Tiger King is not the only version of Joe’s story available. In 2019, New York magazine published a feature story about the convicted former zookeeper by writer Robert Moor that covers the same ground as the docuseries. Moor also partnered with Wondery on a complementary podcast. That podcast has already been optioned for an adaptation, with Kate McKinnon attached to play Baskin. Moor’s version of the narrative is both more streamlined and tonally coherent. While the documentary makes some overtures toward a conservationist message, its overall tone is disorientingly arch, as though its creators hoped its subjects weren’t quite so wicked as they turned out to be, as it plays up their oddness rather than their depravity.
Despite its flaws, the Netflix series is bound to be the better-known version. According to the streaming giant’s internal daily rankings, the show has been number one in the United States for several days, and according to Rotten Tomatoes it is the most popular television show right now, period. With much of the country looking for distractions while sheltering in place to try to slow the spread of Covid-19, it is reaching the kind of zeitgeisty ubiquity that only happens occasionally.
This ultra-mainstream popularity makes the hardcore awfulness contained within the Tiger King narrative even more jarring. As most people experience their first pandemic and its attending grief and misery, comforting sitcom standards or adorable rom-coms seem like they should be attracting audiences. Instead, the buzzy quarantine show is about a man who wildly mistreats majestic animals, appears to prey on vulnerable young men, and at the very least seriously considers straight-up murdering a lady. Why are so many people embracing this grotesque figure?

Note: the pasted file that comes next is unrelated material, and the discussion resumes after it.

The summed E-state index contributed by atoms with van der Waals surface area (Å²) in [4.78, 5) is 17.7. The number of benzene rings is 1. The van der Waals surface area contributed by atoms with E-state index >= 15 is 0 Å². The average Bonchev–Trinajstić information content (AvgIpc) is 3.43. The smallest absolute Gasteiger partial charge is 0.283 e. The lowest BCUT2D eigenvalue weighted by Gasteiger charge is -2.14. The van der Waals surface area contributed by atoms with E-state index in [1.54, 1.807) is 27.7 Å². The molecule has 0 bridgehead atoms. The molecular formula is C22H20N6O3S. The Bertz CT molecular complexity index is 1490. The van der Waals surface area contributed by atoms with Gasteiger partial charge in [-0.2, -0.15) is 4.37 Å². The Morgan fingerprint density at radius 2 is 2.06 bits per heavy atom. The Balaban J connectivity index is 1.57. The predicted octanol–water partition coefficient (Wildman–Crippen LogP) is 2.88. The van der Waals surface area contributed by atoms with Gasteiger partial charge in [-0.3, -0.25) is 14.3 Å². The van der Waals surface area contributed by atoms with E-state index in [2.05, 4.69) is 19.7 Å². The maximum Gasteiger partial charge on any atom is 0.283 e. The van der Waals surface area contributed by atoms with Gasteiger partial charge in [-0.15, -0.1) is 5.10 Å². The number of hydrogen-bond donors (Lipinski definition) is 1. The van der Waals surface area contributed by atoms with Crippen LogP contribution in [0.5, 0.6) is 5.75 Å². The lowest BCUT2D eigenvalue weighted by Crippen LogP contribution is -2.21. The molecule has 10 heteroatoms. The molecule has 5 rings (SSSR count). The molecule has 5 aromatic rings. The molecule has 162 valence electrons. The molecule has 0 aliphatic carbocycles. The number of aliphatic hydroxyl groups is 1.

When I sat down to watch Tiger King, I was nearly deliriously anxious. It was the seventh day in a row that my husband had been more ill than I’d ever seen him, with what we have been told to assume is Covid-19. I’d spent most of the week interviewing doctors and nurses who told me horrifying stories about their working conditions while I peeked into our bedroom turned sickbed, praying he wouldn’t have to go to the hospital. I wasn’t particularly in the mood to feel psychologically tested by television, is what I’m saying. Yet I kept watching a show that distressed me more by the minute, wallowing in the bad feeling for hours. “Fuck Joe Exotic!” I would think, and then “Fuck Carole Baskin!” I didn’t like the documentary at all, but maybe that didn’t matter—I felt my vulnerabilities temporarily cauterized by disgust. It’s the exact spiritual opposite of all those nice videos of Italians serenading one another from their balconies.
As this period of social distancing, quarantines, and lonely, worried nights drags on, perhaps the next big cultural thing that grabs national attention will be a solace rather than an irritant. For now, though, Tiger King’s moral repulsiveness remains central to its dark appeal. To pierce the madness of the current moment, it needed sharp claws.